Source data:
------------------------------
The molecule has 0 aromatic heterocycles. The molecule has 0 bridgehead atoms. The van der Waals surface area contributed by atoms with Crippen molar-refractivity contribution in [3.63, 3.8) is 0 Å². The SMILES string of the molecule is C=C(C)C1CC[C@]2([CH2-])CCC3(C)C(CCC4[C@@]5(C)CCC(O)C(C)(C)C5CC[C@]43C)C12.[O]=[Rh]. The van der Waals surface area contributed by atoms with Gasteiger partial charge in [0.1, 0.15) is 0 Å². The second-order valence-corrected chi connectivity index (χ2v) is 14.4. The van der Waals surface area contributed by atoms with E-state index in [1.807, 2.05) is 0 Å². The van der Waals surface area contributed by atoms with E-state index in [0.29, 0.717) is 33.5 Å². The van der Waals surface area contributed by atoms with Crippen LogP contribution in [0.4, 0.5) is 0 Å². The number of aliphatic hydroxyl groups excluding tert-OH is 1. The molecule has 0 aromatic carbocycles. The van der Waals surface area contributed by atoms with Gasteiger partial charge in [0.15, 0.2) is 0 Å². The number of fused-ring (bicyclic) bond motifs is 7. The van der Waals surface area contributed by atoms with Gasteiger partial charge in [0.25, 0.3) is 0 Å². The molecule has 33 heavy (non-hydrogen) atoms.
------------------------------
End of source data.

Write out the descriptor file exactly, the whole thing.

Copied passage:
The molecule has 0 aromatic heterocycles. The molecule has 0 bridgehead atoms. The van der Waals surface area contributed by atoms with Crippen molar-refractivity contribution in [3.63, 3.8) is 0 Å². The SMILES string of the molecule is C=C(C)C1CC[C@]2([CH2-])CCC3(C)C(CCC4[C@@]5(C)CCC(O)C(C)(C)C5CC[C@]43C)C12.[O]=[Rh]. The van der Waals surface area contributed by atoms with Gasteiger partial charge in [0.1, 0.15) is 0 Å². The second-order valence-corrected chi connectivity index (χ2v) is 14.4. The van der Waals surface area contributed by atoms with E-state index in [1.807, 2.05) is 0 Å². The van der Waals surface area contributed by atoms with E-state index in [0.29, 0.717) is 33.5 Å². The van der Waals surface area contributed by atoms with Crippen LogP contribution in [0.4, 0.5) is 0 Å². The number of aliphatic hydroxyl groups excluding tert-OH is 1. The molecule has 0 aromatic carbocycles. The van der Waals surface area contributed by atoms with Gasteiger partial charge in [0.15, 0.2) is 0 Å². The number of fused-ring (bicyclic) bond motifs is 7. The van der Waals surface area contributed by atoms with Gasteiger partial charge in [0.25, 0.3) is 0 Å². The molecule has 33 heavy (non-hydrogen) atoms.